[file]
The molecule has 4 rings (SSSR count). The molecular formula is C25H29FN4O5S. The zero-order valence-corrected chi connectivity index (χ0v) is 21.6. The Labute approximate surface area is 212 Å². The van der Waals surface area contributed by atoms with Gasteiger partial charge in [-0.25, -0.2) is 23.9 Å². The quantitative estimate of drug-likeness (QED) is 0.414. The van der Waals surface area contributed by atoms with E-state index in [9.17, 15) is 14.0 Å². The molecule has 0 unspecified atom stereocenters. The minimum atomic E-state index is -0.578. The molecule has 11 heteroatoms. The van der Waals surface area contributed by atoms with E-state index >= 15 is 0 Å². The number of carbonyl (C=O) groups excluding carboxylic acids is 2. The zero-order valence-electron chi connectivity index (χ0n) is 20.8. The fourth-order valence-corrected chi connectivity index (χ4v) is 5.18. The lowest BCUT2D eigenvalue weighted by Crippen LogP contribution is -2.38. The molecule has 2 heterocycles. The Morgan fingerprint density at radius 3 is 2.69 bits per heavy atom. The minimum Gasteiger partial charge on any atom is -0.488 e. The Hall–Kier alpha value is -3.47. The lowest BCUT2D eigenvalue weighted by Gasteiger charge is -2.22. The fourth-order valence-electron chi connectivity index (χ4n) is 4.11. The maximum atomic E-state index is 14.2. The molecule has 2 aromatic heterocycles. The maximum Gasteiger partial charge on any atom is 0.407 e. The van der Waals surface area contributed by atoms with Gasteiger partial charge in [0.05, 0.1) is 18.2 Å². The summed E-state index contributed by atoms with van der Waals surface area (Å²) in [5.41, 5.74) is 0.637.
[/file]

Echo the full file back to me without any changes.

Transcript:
The molecule has 4 rings (SSSR count). The molecular formula is C25H29FN4O5S. The zero-order valence-corrected chi connectivity index (χ0v) is 21.6. The Labute approximate surface area is 212 Å². The van der Waals surface area contributed by atoms with Gasteiger partial charge in [-0.25, -0.2) is 23.9 Å². The quantitative estimate of drug-likeness (QED) is 0.414. The van der Waals surface area contributed by atoms with E-state index in [9.17, 15) is 14.0 Å². The molecule has 0 unspecified atom stereocenters. The minimum atomic E-state index is -0.578. The molecule has 11 heteroatoms. The van der Waals surface area contributed by atoms with E-state index >= 15 is 0 Å². The number of carbonyl (C=O) groups excluding carboxylic acids is 2. The zero-order valence-electron chi connectivity index (χ0n) is 20.8. The fourth-order valence-corrected chi connectivity index (χ4v) is 5.18. The lowest BCUT2D eigenvalue weighted by Crippen LogP contribution is -2.38. The molecule has 2 heterocycles. The Morgan fingerprint density at radius 3 is 2.69 bits per heavy atom. The minimum Gasteiger partial charge on any atom is -0.488 e. The Hall–Kier alpha value is -3.47. The lowest BCUT2D eigenvalue weighted by Gasteiger charge is -2.22. The fourth-order valence-electron chi connectivity index (χ4n) is 4.11. The maximum atomic E-state index is 14.2. The molecule has 2 aromatic heterocycles. The maximum Gasteiger partial charge on any atom is 0.407 e. The van der Waals surface area contributed by atoms with Gasteiger partial charge in [0.05, 0.1) is 18.2 Å². The summed E-state index contributed by atoms with van der Waals surface area (Å²) in [5.41, 5.74) is 0.637.